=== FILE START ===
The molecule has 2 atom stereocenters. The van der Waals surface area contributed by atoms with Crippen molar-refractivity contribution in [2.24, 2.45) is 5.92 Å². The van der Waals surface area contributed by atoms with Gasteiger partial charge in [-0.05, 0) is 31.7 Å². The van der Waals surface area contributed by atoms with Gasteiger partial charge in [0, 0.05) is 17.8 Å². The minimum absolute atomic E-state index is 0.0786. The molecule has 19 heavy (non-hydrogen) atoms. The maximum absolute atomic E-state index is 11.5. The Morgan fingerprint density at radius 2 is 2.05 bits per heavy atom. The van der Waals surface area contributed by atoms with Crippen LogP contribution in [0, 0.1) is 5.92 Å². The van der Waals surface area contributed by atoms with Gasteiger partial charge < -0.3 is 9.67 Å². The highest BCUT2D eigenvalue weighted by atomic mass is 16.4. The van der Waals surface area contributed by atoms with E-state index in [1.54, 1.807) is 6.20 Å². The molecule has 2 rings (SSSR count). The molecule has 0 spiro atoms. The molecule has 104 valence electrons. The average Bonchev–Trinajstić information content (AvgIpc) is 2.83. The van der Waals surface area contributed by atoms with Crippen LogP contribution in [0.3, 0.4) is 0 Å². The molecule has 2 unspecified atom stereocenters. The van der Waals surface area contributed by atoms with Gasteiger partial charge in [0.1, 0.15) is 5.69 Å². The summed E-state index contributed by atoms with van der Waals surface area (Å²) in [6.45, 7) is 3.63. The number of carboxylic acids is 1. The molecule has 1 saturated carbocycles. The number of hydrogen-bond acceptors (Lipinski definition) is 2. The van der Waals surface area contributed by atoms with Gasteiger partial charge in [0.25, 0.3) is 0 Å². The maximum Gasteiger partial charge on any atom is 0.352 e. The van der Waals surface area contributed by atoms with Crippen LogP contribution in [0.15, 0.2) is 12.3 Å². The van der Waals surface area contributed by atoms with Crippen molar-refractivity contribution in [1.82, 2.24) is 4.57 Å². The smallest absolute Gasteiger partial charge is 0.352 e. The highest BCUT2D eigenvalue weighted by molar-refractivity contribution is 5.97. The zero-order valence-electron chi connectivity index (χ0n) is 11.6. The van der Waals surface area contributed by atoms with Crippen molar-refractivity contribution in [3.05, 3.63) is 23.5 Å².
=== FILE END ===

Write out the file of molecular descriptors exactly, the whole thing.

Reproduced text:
The molecule has 2 atom stereocenters. The van der Waals surface area contributed by atoms with Crippen molar-refractivity contribution in [2.24, 2.45) is 5.92 Å². The van der Waals surface area contributed by atoms with Gasteiger partial charge in [-0.05, 0) is 31.7 Å². The van der Waals surface area contributed by atoms with Gasteiger partial charge in [0, 0.05) is 17.8 Å². The minimum absolute atomic E-state index is 0.0786. The molecule has 19 heavy (non-hydrogen) atoms. The maximum absolute atomic E-state index is 11.5. The Morgan fingerprint density at radius 2 is 2.05 bits per heavy atom. The van der Waals surface area contributed by atoms with Crippen LogP contribution in [0, 0.1) is 5.92 Å². The van der Waals surface area contributed by atoms with Gasteiger partial charge < -0.3 is 9.67 Å². The highest BCUT2D eigenvalue weighted by atomic mass is 16.4. The van der Waals surface area contributed by atoms with E-state index in [1.54, 1.807) is 6.20 Å². The molecule has 2 rings (SSSR count). The molecule has 0 spiro atoms. The molecule has 104 valence electrons. The average Bonchev–Trinajstić information content (AvgIpc) is 2.83. The van der Waals surface area contributed by atoms with Crippen LogP contribution in [0.3, 0.4) is 0 Å². The molecule has 2 unspecified atom stereocenters. The van der Waals surface area contributed by atoms with Gasteiger partial charge in [0.1, 0.15) is 5.69 Å². The summed E-state index contributed by atoms with van der Waals surface area (Å²) in [6.45, 7) is 3.63. The number of carboxylic acids is 1. The molecule has 1 saturated carbocycles. The number of hydrogen-bond acceptors (Lipinski definition) is 2. The van der Waals surface area contributed by atoms with Gasteiger partial charge in [0.25, 0.3) is 0 Å². The maximum Gasteiger partial charge on any atom is 0.352 e. The van der Waals surface area contributed by atoms with Crippen LogP contribution in [0.15, 0.2) is 12.3 Å². The van der Waals surface area contributed by atoms with Crippen molar-refractivity contribution in [1.82, 2.24) is 4.57 Å². The smallest absolute Gasteiger partial charge is 0.352 e. The highest BCUT2D eigenvalue weighted by molar-refractivity contribution is 5.97. The zero-order valence-electron chi connectivity index (χ0n) is 11.6. The van der Waals surface area contributed by atoms with Crippen molar-refractivity contribution in [3.05, 3.63) is 23.5 Å².